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Print

Good news along the Illinois River

February 26, 2010 at 02:21 AM

For all the obvious problems with flooding and Asian carp, there are less publicized stories of success to be told along the Illinois River.

Ducks Unlimited has helped write several of those tales in recent years by protecting wetlands and backwaters along the river.

The latest DU conservation project involves Pluckeman’s Slough — a 1.5-mile stretch of backwater that links the Illinois River and the Sanganois Conservation Area about 60 miles southwest of Peoria.

DU acquired Pluckeman’s Slough with funding from various sources, including the Doris Duke Charitable Foundation and the Illinois Clean Energy Community Foundation.

A total of 450 acres has been transferred to the Department of Natural Resources, some through a cooperative agreement with the Illinois
Conservation Foundation. Those backwater lakes and bottomland forests will be managed for public hunting and recreational use.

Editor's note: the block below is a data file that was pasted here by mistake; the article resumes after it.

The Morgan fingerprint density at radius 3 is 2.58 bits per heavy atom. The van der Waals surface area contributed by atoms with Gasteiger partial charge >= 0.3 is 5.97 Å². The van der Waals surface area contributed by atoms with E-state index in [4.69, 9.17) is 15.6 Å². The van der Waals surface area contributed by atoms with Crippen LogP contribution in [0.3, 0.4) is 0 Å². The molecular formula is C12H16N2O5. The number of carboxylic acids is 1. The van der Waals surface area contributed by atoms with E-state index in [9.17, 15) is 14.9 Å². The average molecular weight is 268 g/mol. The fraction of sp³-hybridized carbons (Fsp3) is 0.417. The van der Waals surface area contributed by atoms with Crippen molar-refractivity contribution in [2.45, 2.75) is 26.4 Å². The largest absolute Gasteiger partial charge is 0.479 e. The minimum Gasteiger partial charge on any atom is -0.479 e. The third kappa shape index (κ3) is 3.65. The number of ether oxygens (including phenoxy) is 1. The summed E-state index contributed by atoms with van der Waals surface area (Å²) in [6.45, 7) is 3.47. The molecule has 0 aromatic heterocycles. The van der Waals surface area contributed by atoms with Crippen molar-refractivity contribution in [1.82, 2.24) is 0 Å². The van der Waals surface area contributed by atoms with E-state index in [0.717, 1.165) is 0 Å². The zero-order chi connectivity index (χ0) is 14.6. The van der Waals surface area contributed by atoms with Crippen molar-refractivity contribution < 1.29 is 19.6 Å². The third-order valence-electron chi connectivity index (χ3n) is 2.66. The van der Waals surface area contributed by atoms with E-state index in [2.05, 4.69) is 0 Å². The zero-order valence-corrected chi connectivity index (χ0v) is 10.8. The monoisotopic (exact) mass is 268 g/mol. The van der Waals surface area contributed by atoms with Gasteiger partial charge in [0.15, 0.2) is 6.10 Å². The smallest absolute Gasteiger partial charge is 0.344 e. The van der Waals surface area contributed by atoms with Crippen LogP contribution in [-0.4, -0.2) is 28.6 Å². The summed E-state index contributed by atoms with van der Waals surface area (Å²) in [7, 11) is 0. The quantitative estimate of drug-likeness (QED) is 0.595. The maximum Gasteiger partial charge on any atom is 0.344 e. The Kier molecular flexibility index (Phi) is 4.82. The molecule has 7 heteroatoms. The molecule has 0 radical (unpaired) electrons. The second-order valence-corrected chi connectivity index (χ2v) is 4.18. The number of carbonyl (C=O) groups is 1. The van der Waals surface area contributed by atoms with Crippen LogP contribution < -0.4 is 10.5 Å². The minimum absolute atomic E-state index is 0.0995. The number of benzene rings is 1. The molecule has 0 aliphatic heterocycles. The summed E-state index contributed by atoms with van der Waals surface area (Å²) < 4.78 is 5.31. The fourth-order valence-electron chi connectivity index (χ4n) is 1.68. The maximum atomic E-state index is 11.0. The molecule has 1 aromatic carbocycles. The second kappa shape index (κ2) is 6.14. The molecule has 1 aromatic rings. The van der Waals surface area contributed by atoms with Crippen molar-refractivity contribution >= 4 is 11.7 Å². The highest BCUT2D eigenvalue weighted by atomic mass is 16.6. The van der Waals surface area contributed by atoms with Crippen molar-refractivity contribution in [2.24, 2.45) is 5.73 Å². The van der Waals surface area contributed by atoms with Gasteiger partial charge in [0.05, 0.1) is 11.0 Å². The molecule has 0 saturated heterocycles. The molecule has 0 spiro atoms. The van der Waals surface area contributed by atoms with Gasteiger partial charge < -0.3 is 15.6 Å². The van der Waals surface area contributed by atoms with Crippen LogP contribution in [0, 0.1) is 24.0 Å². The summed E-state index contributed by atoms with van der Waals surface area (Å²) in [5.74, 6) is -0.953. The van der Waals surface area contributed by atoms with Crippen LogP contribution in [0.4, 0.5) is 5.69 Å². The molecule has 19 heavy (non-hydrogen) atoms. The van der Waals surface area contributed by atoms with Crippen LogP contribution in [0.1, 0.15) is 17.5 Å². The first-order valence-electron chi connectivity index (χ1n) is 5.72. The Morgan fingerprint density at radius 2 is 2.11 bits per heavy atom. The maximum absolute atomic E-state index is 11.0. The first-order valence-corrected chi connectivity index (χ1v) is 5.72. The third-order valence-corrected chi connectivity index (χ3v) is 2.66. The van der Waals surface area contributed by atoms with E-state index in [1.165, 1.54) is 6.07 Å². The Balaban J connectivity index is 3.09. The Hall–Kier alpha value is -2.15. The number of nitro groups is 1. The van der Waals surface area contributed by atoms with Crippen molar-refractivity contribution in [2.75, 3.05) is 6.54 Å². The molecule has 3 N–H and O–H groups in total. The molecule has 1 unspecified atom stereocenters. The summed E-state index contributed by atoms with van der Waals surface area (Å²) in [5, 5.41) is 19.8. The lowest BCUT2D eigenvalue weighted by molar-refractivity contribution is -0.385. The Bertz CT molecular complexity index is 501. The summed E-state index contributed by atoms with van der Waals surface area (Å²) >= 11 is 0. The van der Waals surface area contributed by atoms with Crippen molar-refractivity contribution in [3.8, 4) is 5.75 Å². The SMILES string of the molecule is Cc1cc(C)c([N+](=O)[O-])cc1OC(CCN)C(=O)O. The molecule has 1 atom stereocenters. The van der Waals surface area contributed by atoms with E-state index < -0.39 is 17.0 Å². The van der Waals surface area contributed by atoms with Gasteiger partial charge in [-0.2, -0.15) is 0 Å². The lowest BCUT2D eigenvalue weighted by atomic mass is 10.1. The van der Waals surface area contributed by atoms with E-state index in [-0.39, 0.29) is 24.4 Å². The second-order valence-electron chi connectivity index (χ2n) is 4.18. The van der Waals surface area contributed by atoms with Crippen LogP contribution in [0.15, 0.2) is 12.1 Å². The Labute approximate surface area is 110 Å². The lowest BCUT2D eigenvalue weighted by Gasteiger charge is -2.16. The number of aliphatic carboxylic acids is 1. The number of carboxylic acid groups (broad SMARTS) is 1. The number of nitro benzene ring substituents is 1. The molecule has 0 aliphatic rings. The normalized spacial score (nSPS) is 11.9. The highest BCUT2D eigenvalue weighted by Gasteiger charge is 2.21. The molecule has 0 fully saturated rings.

Admittedly, use will be limited since the area is accessible by boat only. But that’s OK. The important thing is to protect land in the largest expanse of undeveloped wetland habitat left in the Illinois River Valley.

“This acquisition is great news for waterfowl hunters, canoeists and other outdoor enthusiasts,” DNR Director Marc Miller said.

Other ground in the same area has been put into protective conservation easements.

“(Despite tight state budgets and limited private funding) we can’t sit idly by and wring our hands in despair,” said Eric Schenck, “Future generations depend on all of us to do the right thing and advance conservation even during the most trying of times.”

This latest deal joins a list of DU projects that includes Wightman Lake, the Duck Ranch near Henry, Weiss Lake and the Spring Lake Bottoms. Slowly but surely, the resume of DU accomplishments in Illinois is growing.

That was emphasized last weekend when quacker-backers gathered for their state convention in East Peoria. Also celebrated at the duckfest was DU’s 50,000th acre of wetland conservation in Illinois — which came last year on a wetland restoration at the Double T State Fish and Wildlife Area near Canton.

Now Schenck hopes to find a project in Upper Peoria Lake.

“What we’re looking for is more rest areas, places where we can move off the lake itself,” he said.

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